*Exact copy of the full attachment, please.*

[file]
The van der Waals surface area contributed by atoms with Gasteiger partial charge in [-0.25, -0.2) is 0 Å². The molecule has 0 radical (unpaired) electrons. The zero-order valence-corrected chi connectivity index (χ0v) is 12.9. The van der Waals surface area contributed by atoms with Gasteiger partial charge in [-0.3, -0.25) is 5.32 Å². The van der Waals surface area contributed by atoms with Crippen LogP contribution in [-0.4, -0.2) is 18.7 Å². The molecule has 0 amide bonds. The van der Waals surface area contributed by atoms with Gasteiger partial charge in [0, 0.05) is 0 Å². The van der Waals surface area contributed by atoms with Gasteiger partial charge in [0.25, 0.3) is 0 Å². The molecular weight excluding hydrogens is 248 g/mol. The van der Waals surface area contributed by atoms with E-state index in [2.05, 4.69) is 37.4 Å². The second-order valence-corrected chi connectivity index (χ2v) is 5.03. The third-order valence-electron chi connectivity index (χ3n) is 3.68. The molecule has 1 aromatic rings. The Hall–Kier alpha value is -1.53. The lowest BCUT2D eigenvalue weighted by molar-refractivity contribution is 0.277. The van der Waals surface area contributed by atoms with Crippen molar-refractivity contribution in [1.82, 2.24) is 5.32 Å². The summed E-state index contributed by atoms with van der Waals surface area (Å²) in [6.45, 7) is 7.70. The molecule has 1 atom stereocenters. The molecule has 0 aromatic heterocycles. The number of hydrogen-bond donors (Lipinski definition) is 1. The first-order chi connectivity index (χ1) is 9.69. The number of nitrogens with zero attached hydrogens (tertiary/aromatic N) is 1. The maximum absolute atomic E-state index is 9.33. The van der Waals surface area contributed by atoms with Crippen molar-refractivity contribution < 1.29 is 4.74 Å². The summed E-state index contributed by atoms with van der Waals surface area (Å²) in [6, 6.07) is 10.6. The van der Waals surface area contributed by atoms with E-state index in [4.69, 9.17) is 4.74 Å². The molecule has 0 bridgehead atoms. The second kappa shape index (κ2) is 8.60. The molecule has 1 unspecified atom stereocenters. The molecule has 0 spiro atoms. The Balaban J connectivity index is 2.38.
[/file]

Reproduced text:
The van der Waals surface area contributed by atoms with Gasteiger partial charge in [-0.25, -0.2) is 0 Å². The molecule has 0 radical (unpaired) electrons. The zero-order valence-corrected chi connectivity index (χ0v) is 12.9. The van der Waals surface area contributed by atoms with Gasteiger partial charge in [-0.3, -0.25) is 5.32 Å². The van der Waals surface area contributed by atoms with Crippen LogP contribution in [-0.4, -0.2) is 18.7 Å². The molecule has 0 amide bonds. The van der Waals surface area contributed by atoms with Gasteiger partial charge in [0, 0.05) is 0 Å². The van der Waals surface area contributed by atoms with Gasteiger partial charge in [0.25, 0.3) is 0 Å². The molecular weight excluding hydrogens is 248 g/mol. The van der Waals surface area contributed by atoms with E-state index in [2.05, 4.69) is 37.4 Å². The second-order valence-corrected chi connectivity index (χ2v) is 5.03. The third-order valence-electron chi connectivity index (χ3n) is 3.68. The molecule has 1 aromatic rings. The Hall–Kier alpha value is -1.53. The lowest BCUT2D eigenvalue weighted by molar-refractivity contribution is 0.277. The van der Waals surface area contributed by atoms with Crippen molar-refractivity contribution in [1.82, 2.24) is 5.32 Å². The summed E-state index contributed by atoms with van der Waals surface area (Å²) in [6.45, 7) is 7.70. The molecule has 1 atom stereocenters. The molecule has 0 aromatic heterocycles. The number of hydrogen-bond donors (Lipinski definition) is 1. The first-order chi connectivity index (χ1) is 9.69. The number of nitrogens with zero attached hydrogens (tertiary/aromatic N) is 1. The maximum absolute atomic E-state index is 9.33. The van der Waals surface area contributed by atoms with Crippen molar-refractivity contribution < 1.29 is 4.74 Å². The summed E-state index contributed by atoms with van der Waals surface area (Å²) in [6, 6.07) is 10.6. The van der Waals surface area contributed by atoms with E-state index in [4.69, 9.17) is 4.74 Å². The molecule has 0 bridgehead atoms. The second kappa shape index (κ2) is 8.60. The molecule has 1 unspecified atom stereocenters. The molecule has 0 spiro atoms. The Balaban J connectivity index is 2.38.